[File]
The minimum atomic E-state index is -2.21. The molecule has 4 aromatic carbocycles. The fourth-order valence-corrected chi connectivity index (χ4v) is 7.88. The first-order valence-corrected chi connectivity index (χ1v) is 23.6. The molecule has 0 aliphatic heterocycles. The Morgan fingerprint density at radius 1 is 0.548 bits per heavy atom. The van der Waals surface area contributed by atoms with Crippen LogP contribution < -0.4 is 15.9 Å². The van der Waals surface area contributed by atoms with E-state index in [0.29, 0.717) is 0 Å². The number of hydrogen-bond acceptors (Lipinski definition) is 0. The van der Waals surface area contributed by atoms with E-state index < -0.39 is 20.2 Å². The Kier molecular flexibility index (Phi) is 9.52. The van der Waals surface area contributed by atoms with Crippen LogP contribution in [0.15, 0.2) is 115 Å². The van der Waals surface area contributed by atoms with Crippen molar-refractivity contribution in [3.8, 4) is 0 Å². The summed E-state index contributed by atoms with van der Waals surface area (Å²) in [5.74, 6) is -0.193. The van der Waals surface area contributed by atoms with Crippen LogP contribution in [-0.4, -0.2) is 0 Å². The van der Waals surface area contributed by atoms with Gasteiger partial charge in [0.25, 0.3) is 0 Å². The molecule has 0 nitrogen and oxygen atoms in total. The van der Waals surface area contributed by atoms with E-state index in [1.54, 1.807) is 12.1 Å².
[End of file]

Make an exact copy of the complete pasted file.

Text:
The minimum atomic E-state index is -2.21. The molecule has 4 aromatic carbocycles. The fourth-order valence-corrected chi connectivity index (χ4v) is 7.88. The first-order valence-corrected chi connectivity index (χ1v) is 23.6. The molecule has 0 aliphatic heterocycles. The Morgan fingerprint density at radius 1 is 0.548 bits per heavy atom. The van der Waals surface area contributed by atoms with Crippen LogP contribution < -0.4 is 15.9 Å². The van der Waals surface area contributed by atoms with E-state index in [0.29, 0.717) is 0 Å². The number of hydrogen-bond acceptors (Lipinski definition) is 0. The van der Waals surface area contributed by atoms with E-state index < -0.39 is 20.2 Å². The Kier molecular flexibility index (Phi) is 9.52. The van der Waals surface area contributed by atoms with Crippen LogP contribution in [0.15, 0.2) is 115 Å². The van der Waals surface area contributed by atoms with Crippen molar-refractivity contribution in [3.8, 4) is 0 Å². The summed E-state index contributed by atoms with van der Waals surface area (Å²) in [5.74, 6) is -0.193. The van der Waals surface area contributed by atoms with Crippen LogP contribution in [-0.4, -0.2) is 0 Å². The van der Waals surface area contributed by atoms with Gasteiger partial charge in [0.25, 0.3) is 0 Å². The molecule has 0 nitrogen and oxygen atoms in total. The van der Waals surface area contributed by atoms with E-state index in [1.54, 1.807) is 12.1 Å².